April 18, 2023
Ready to Cut Back on Alcohol? Discover Your Sober Curious Side
The occasional cold beer on a hot day. A glass of wine with dinner. A cocktail at a holiday party. They’re simple pleasures, right? What could be the harm? It turns out, even simple pleasures can have a downside. Drinking alcohol is no different. That pleasant buzz can come with serious health risks if you overindulge or can’t control your drinking. Alcohol can actually:
Change your brain. Even casual drinking slows brain function. With heavy drinking, brain cells wither and die. The loss affects memory, mood, sleep and the body’s ability to regulate its temperature.
Short circuit your heart. Atrial fibrillation (AFib)—an irregular heart rhythm—can be triggered by even moderate drinking. AFib boosts the risk for stroke and dying from any cause.
Harden blood vessels. Heavy drinking releases stress hormones. These hormones harden blood vessels. Your heart has to work a lot harder to pump blood to other parts of the body.
Damage your liver. It can’t keep up with clearing out harmful toxins. Instead, the excess toxins cause a buildup of fat or scar tissue that stop the liver from working properly.
Weaken the immune system. Alcohol derails your body’s ability to fight bacteria and bio bugs that make you sick. Heavy drinkers have a higher risk for pneumonia, tuberculosis and more.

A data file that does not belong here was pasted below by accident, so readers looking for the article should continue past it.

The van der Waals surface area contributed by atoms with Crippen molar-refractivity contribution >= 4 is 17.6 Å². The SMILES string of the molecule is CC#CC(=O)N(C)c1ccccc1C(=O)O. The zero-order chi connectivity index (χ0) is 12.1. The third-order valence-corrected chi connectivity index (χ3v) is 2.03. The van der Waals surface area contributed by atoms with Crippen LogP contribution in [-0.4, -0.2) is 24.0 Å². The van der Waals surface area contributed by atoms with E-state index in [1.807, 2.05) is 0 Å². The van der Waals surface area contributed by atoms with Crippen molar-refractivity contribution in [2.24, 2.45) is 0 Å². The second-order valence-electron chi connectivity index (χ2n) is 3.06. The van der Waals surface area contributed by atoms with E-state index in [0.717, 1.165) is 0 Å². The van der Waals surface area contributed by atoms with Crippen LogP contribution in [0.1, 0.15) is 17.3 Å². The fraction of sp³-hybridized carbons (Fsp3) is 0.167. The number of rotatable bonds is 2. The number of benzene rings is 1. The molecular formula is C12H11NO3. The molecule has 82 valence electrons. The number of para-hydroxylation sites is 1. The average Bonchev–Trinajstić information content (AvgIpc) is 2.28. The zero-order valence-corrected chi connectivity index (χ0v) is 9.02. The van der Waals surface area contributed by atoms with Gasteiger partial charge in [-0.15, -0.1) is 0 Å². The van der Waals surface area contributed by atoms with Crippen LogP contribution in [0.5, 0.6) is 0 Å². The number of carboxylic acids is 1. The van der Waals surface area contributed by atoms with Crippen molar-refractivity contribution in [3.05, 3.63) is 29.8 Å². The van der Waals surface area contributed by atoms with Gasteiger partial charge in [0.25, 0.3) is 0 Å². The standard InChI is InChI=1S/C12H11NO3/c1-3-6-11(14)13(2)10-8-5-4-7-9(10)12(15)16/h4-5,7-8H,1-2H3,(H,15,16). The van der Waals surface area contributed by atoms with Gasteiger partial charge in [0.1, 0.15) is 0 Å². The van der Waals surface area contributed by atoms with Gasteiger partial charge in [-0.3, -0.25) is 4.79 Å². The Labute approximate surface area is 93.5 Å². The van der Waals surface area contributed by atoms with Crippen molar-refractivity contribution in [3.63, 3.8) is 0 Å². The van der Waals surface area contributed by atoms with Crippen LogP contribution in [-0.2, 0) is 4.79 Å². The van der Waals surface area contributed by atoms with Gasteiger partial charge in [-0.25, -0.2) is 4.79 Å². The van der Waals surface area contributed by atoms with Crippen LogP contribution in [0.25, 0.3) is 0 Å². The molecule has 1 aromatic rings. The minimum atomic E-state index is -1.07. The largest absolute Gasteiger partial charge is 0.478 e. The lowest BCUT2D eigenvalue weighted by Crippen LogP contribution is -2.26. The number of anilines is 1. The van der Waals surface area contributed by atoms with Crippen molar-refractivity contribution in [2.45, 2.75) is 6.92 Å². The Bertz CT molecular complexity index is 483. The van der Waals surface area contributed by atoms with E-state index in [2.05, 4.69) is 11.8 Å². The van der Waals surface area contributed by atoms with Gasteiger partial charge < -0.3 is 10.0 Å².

If that’s not sobering enough, experts say drinking even small amounts of alcohol boosts your risks for many kinds of cancer. Mouth, throat, esophagus, breast, colon and liver cancers are all linked to alcohol.
So, What Is the Safe Zone When It Comes to Sipping?
If you do choose to enjoy an adult beverage from time to time, you probably want to do so without harming your health. Experts advise that if you do drink, do so in moderation. That may sound like good advice, but what exactly does moderation mean?
In Dietary Guidelines for Americans, the Centers for Disease Control and Prevention (CDC) breaks out moderate, heavy and the most harmful type of drinking—binge—for both men and women.
Women – No more than 1 drink per day
Men – No more than 2 drinks per day